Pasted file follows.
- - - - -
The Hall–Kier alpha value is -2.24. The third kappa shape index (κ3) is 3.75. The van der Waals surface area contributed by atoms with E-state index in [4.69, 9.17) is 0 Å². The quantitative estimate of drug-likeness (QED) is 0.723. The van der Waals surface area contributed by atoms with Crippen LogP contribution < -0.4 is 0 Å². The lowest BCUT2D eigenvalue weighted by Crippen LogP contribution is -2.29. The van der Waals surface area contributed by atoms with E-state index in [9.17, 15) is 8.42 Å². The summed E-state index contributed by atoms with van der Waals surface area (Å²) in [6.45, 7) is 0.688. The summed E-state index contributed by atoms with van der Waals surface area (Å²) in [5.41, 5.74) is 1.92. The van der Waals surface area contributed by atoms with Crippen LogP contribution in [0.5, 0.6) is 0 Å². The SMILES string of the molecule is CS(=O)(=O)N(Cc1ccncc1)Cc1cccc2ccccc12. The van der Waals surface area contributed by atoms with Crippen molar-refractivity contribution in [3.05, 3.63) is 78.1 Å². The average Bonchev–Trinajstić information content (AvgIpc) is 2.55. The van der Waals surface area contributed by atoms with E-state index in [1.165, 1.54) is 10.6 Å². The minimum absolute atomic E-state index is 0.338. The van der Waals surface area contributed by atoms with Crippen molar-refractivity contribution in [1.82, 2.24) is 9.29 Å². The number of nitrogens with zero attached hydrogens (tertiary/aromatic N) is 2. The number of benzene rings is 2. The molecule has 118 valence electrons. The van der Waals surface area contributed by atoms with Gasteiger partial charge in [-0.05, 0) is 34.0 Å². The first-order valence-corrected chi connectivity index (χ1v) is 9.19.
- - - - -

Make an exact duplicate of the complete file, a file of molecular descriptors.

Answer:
The Hall–Kier alpha value is -2.24. The third kappa shape index (κ3) is 3.75. The van der Waals surface area contributed by atoms with E-state index in [4.69, 9.17) is 0 Å². The quantitative estimate of drug-likeness (QED) is 0.723. The van der Waals surface area contributed by atoms with Crippen LogP contribution < -0.4 is 0 Å². The lowest BCUT2D eigenvalue weighted by Crippen LogP contribution is -2.29. The van der Waals surface area contributed by atoms with E-state index in [9.17, 15) is 8.42 Å². The summed E-state index contributed by atoms with van der Waals surface area (Å²) in [6.45, 7) is 0.688. The summed E-state index contributed by atoms with van der Waals surface area (Å²) in [5.41, 5.74) is 1.92. The van der Waals surface area contributed by atoms with Crippen LogP contribution in [0.5, 0.6) is 0 Å². The SMILES string of the molecule is CS(=O)(=O)N(Cc1ccncc1)Cc1cccc2ccccc12. The van der Waals surface area contributed by atoms with Crippen molar-refractivity contribution in [3.05, 3.63) is 78.1 Å². The average Bonchev–Trinajstić information content (AvgIpc) is 2.55. The van der Waals surface area contributed by atoms with E-state index in [1.165, 1.54) is 10.6 Å². The minimum absolute atomic E-state index is 0.338. The van der Waals surface area contributed by atoms with Crippen molar-refractivity contribution in [1.82, 2.24) is 9.29 Å². The number of nitrogens with zero attached hydrogens (tertiary/aromatic N) is 2. The number of benzene rings is 2. The molecule has 118 valence electrons. The van der Waals surface area contributed by atoms with Gasteiger partial charge in [-0.05, 0) is 34.0 Å². The first-order valence-corrected chi connectivity index (χ1v) is 9.19.